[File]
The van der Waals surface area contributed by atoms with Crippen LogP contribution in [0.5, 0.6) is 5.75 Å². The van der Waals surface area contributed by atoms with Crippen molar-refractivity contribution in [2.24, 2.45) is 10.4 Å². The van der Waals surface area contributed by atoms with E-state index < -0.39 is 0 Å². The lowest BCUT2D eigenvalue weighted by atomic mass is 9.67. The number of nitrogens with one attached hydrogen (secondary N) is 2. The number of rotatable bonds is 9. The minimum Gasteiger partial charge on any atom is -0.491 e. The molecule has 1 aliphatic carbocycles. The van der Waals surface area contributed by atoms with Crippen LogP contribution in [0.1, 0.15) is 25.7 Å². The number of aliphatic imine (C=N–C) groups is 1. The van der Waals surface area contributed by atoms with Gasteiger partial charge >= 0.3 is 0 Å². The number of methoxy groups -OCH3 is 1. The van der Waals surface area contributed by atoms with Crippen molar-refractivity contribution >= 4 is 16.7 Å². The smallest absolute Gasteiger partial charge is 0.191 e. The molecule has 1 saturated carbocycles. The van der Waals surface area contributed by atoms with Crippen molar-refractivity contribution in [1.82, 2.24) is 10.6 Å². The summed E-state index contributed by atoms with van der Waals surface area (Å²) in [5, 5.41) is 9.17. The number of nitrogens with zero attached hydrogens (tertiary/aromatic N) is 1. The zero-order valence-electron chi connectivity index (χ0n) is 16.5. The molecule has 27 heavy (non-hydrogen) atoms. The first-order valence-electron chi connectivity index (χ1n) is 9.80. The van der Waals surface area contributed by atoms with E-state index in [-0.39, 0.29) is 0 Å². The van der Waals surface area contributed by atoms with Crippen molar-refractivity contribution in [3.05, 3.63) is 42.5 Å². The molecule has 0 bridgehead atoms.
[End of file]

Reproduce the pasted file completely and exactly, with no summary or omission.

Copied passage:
The van der Waals surface area contributed by atoms with Crippen LogP contribution in [0.5, 0.6) is 5.75 Å². The van der Waals surface area contributed by atoms with Crippen molar-refractivity contribution in [2.24, 2.45) is 10.4 Å². The van der Waals surface area contributed by atoms with E-state index < -0.39 is 0 Å². The lowest BCUT2D eigenvalue weighted by atomic mass is 9.67. The number of nitrogens with one attached hydrogen (secondary N) is 2. The number of rotatable bonds is 9. The minimum Gasteiger partial charge on any atom is -0.491 e. The molecule has 1 aliphatic carbocycles. The van der Waals surface area contributed by atoms with Crippen LogP contribution in [0.1, 0.15) is 25.7 Å². The number of aliphatic imine (C=N–C) groups is 1. The van der Waals surface area contributed by atoms with Gasteiger partial charge >= 0.3 is 0 Å². The number of methoxy groups -OCH3 is 1. The van der Waals surface area contributed by atoms with Crippen molar-refractivity contribution >= 4 is 16.7 Å². The smallest absolute Gasteiger partial charge is 0.191 e. The molecule has 1 saturated carbocycles. The van der Waals surface area contributed by atoms with Crippen molar-refractivity contribution in [1.82, 2.24) is 10.6 Å². The summed E-state index contributed by atoms with van der Waals surface area (Å²) in [5, 5.41) is 9.17. The number of nitrogens with zero attached hydrogens (tertiary/aromatic N) is 1. The zero-order valence-electron chi connectivity index (χ0n) is 16.5. The molecule has 27 heavy (non-hydrogen) atoms. The first-order valence-electron chi connectivity index (χ1n) is 9.80. The van der Waals surface area contributed by atoms with E-state index in [-0.39, 0.29) is 0 Å². The van der Waals surface area contributed by atoms with Crippen molar-refractivity contribution in [3.05, 3.63) is 42.5 Å². The molecule has 0 bridgehead atoms.